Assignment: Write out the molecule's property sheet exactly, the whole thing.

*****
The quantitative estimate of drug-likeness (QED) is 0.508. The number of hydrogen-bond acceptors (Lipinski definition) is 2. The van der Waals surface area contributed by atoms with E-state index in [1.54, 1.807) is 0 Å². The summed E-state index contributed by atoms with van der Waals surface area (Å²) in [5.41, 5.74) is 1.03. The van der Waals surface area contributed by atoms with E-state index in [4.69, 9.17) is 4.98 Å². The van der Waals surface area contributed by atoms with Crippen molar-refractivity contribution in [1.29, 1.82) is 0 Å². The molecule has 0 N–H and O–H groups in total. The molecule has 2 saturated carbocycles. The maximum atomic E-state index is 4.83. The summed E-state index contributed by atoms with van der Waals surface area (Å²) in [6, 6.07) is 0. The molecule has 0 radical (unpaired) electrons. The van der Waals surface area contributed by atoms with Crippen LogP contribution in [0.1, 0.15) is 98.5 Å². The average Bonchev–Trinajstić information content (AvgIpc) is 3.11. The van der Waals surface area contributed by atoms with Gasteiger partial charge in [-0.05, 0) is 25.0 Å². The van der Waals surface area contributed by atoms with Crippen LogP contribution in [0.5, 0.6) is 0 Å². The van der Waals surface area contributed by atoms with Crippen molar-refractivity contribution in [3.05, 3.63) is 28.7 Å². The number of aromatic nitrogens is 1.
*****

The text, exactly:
The quantitative estimate of drug-likeness (QED) is 0.508. The number of hydrogen-bond acceptors (Lipinski definition) is 2. The van der Waals surface area contributed by atoms with E-state index in [1.54, 1.807) is 0 Å². The summed E-state index contributed by atoms with van der Waals surface area (Å²) in [5.41, 5.74) is 1.03. The van der Waals surface area contributed by atoms with E-state index in [4.69, 9.17) is 4.98 Å². The van der Waals surface area contributed by atoms with Crippen molar-refractivity contribution in [1.29, 1.82) is 0 Å². The molecule has 0 N–H and O–H groups in total. The molecule has 2 saturated carbocycles. The maximum atomic E-state index is 4.83. The summed E-state index contributed by atoms with van der Waals surface area (Å²) in [6, 6.07) is 0. The molecule has 0 radical (unpaired) electrons. The van der Waals surface area contributed by atoms with Crippen LogP contribution in [0.1, 0.15) is 98.5 Å². The average Bonchev–Trinajstić information content (AvgIpc) is 3.11. The van der Waals surface area contributed by atoms with Gasteiger partial charge in [-0.05, 0) is 25.0 Å². The van der Waals surface area contributed by atoms with Crippen LogP contribution in [0.5, 0.6) is 0 Å². The van der Waals surface area contributed by atoms with Crippen molar-refractivity contribution in [3.05, 3.63) is 28.7 Å². The number of aromatic nitrogens is 1.